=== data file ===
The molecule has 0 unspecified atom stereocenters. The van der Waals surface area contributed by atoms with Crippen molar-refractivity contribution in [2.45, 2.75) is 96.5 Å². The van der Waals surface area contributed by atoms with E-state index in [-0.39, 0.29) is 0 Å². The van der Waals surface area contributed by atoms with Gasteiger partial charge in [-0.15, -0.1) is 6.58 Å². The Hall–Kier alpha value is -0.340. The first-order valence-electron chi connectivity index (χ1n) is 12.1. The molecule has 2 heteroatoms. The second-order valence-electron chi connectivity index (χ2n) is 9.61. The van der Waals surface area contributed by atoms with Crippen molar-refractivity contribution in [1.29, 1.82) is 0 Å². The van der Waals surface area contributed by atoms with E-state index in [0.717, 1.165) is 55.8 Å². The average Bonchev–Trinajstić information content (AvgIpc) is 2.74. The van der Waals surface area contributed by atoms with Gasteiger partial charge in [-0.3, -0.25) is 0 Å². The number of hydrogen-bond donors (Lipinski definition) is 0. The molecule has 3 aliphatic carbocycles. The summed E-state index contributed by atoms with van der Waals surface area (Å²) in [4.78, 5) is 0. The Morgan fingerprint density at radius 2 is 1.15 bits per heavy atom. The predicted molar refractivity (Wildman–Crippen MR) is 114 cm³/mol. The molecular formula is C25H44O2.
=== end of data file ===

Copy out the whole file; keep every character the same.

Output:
The molecule has 0 unspecified atom stereocenters. The van der Waals surface area contributed by atoms with Crippen molar-refractivity contribution in [2.45, 2.75) is 96.5 Å². The van der Waals surface area contributed by atoms with E-state index in [-0.39, 0.29) is 0 Å². The van der Waals surface area contributed by atoms with Gasteiger partial charge in [-0.15, -0.1) is 6.58 Å². The Hall–Kier alpha value is -0.340. The first-order valence-electron chi connectivity index (χ1n) is 12.1. The molecule has 2 heteroatoms. The second-order valence-electron chi connectivity index (χ2n) is 9.61. The van der Waals surface area contributed by atoms with Crippen molar-refractivity contribution in [1.29, 1.82) is 0 Å². The van der Waals surface area contributed by atoms with E-state index in [0.717, 1.165) is 55.8 Å². The average Bonchev–Trinajstić information content (AvgIpc) is 2.74. The van der Waals surface area contributed by atoms with Gasteiger partial charge in [-0.3, -0.25) is 0 Å². The number of hydrogen-bond donors (Lipinski definition) is 0. The molecule has 3 aliphatic carbocycles. The summed E-state index contributed by atoms with van der Waals surface area (Å²) in [4.78, 5) is 0. The Morgan fingerprint density at radius 2 is 1.15 bits per heavy atom. The predicted molar refractivity (Wildman–Crippen MR) is 114 cm³/mol. The molecular formula is C25H44O2.